Children’s ability to learn new languages is strongest between birth and age seven, and becomes much more difficult after puberty, according to new research published in the July 2009 issue of the journalScience. Younger children experience “sensitive periods,” related to cerebral cortex development, during which neural connections are more receptive to language learning influences, concluded a team of scientists from the University of Washington and the University of California at San Diego.
For example, American infants exposed to live humans speaking Mandarin Chinese rapidly learned phonemes and words from that foreign language. Utilizing brain imaging technology to document the neural signatures of language learning, researchers led by Andrew Meltzoff and Patricia Kuhl confirmed that unique periods of such sensitivity occur before a child reaches the third grade, during which languages can be learned “effortlessly.” Following puberty, learning a new language becomes harder, and native-language levels are “rarely achieved.”
These latest findings add to an already considerable body of neuroscience research supporting the educational advantages of emphasizing early language learning. This is especially true for children in the nation’s schools who lack the English language skills required for academic success.
Regrettably, this is not the approach being used to educate most of the five million English language learners in U.S. public schools. In most states, fewer than ten percent of English learners successfully meet the requirements to exit into the mainstream as proficient English users each year.
This means that, on average, English learners remain sidelined in special programs for more than ten years, long missing their cognitive window of opportunity for most effective language learning. Teaching English often becomes a secondary priority in favor of others, such as preserving native languages or multicultural education. While opinions vary among educators about the ideal amount of time English learners should remain in specially-designed language programs before being moved to mainstream classrooms, three years seems to be the consensus most frequently reached.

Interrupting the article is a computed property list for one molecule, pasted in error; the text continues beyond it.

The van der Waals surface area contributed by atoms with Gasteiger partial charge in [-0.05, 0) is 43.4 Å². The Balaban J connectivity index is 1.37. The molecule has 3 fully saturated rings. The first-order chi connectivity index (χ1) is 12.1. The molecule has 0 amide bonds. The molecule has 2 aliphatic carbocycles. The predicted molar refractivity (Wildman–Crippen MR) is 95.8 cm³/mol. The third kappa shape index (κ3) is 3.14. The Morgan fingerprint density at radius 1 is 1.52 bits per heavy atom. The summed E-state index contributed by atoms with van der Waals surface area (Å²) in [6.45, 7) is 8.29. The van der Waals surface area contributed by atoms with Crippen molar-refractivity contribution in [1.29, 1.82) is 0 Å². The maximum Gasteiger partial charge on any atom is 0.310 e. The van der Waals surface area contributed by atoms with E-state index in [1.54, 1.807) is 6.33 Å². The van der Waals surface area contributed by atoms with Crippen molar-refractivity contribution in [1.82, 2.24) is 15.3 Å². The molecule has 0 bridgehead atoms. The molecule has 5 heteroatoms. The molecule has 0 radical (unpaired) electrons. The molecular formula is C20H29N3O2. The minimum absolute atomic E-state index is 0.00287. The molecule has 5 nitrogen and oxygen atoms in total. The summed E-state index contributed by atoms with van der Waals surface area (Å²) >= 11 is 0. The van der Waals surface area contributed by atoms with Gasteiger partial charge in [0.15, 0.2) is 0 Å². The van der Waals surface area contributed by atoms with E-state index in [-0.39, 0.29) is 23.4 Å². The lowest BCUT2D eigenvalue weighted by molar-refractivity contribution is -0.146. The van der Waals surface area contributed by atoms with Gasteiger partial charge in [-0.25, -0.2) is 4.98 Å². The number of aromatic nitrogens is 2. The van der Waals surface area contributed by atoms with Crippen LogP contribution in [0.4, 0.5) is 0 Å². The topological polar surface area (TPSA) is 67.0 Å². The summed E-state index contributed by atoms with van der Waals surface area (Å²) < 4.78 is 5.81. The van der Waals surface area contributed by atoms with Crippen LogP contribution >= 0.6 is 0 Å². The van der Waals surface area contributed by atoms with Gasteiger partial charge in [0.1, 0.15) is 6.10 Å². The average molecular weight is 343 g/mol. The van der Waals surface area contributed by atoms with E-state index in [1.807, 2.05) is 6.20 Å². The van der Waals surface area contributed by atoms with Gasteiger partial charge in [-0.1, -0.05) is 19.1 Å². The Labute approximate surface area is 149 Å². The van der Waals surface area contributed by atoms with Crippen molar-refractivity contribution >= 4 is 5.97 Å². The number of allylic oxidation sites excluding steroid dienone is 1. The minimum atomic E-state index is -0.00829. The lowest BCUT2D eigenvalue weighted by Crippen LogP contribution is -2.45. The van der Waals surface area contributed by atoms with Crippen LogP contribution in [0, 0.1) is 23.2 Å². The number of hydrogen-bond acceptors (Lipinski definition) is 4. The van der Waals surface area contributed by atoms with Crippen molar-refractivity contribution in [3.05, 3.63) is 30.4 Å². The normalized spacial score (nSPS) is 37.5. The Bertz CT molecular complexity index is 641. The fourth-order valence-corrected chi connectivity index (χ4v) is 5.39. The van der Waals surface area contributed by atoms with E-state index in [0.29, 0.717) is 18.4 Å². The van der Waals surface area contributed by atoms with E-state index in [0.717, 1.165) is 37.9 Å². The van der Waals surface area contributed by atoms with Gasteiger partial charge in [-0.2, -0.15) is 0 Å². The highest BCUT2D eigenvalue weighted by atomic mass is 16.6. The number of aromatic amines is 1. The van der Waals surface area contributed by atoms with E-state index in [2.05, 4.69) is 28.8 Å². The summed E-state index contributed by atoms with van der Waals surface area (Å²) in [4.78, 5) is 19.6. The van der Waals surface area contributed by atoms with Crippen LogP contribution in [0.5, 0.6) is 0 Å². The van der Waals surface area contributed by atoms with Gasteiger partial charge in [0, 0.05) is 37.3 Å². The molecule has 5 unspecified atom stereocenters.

But the reality is that English learners are much more likely to drop out of school than ever to become proficient in English. English learners, especially Spanish speakers, are very often segregated in racially and linguistically isolated settings, where the heavy preponderance of conversation occurs in their non-English, native language. This linguistic isolation perseveres, to the extent that fewer than one-fourth of English learners in U.S. schools are foreign born. Such isolation becomes cyclical, so that one in five of these English learners are actually third-generation Americans.
Science’s ever-improving understanding of human learning provides critical opportunities to improve educational quality. But for schools that continue to protect poorly-performing programs that contradict that understanding, such as segregated bilingual education that delays teaching English in favor other priorities, the children with the fewest options pay the steepest price.
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